var openCursorRequest1 = index1.openCursor(keyRange1);
    var openCursorRequest2 = index2.openCursor(keyRange2);
 
    assert(index1.objectStore === index2.objectStore); // OR can only be done on same store
    var primKey = index1.objectStore.keyPath;
    
    var set = {};
    var resolved = 0;
 
    function complete() {
        if (++resolved === 2) onfinish();
    }
 
    function union(item) {
        var key = JSON.stringify(item[primKey]);
        if (!set.hasOwnProperty(key)) {
            set[key] = true;
            onfound(item);
        }
    }
 
    openCursorRequest1.onsuccess = function (event) {
        var cursor = event.target.result;
        if (cursor) {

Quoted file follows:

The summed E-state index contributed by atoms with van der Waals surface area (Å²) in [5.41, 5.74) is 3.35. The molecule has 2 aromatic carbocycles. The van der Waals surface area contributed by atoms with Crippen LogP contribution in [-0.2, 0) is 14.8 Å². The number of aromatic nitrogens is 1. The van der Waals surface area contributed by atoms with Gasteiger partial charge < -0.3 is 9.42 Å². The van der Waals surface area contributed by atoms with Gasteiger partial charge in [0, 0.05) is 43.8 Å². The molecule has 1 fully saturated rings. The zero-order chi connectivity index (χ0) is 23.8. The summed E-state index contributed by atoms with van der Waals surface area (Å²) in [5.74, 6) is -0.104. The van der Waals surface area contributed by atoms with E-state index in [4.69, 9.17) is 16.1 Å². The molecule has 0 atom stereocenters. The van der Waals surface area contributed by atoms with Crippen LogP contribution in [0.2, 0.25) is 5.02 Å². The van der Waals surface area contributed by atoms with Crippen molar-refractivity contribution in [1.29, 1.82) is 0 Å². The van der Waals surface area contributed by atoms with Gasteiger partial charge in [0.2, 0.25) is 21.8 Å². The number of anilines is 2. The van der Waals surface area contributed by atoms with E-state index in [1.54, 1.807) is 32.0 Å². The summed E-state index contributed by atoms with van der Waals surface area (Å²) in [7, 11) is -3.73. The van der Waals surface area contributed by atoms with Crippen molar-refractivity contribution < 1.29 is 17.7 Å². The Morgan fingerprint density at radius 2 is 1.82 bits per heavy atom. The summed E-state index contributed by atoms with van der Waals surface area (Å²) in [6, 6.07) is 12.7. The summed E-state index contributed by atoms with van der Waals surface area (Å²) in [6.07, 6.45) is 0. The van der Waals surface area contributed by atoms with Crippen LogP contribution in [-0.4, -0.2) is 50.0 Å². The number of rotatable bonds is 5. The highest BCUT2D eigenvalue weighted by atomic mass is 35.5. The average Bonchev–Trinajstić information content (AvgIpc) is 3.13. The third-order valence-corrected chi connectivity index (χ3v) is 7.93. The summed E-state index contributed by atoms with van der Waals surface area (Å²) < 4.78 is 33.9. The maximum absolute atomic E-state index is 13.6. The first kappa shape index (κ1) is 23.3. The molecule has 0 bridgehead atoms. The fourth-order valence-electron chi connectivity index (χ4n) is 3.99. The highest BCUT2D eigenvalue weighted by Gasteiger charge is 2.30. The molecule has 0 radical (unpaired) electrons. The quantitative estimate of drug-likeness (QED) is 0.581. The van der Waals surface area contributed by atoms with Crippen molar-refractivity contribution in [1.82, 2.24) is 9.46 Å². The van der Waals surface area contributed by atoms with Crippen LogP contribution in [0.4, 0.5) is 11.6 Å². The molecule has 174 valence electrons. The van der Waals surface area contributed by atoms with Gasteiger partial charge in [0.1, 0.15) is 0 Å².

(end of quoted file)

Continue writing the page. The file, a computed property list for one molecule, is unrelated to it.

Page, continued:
union(cursor.value);
        } else {
            complete();
        }
    }
 
    openCursorRequest2.onsuccess = function (event) {
        var cursor = event.target.result;
        if (cursor) {
            union(cursor.value);
        } else {
            complete();
        }
    }
}

When using parallell OR execution, the sort order will not be valid. Partly because the two different queries execute on different indexes with different sort order, but mainly because the two queries run in parallell by the browser backround threads and we cannot know which onsuccess is called before the other. However, this can be resolved by implementing onfound to push the items to an array, and onfinish to sort it using any requested sort order.

 var index1 = transaction.objectStore("friends").index("name");
 var index2 = transaction.objectStire("friends").index("shoeSize");
 var keyRange1 = IDBKeyRange.bound ("Da", "Da\uffff");
 var keyRange2 = IDBKeyRange.lowerBound (40, true);
 //
 // SELECT * FROM friends WHERE name LIKE 'Da%' OR shoeSize > 40 ORDERBY shoeSize;
 //
 var result = [];
 logical_or (index1, keyRange1, index2, keyRange2, function (friend) {
     result.push(friend);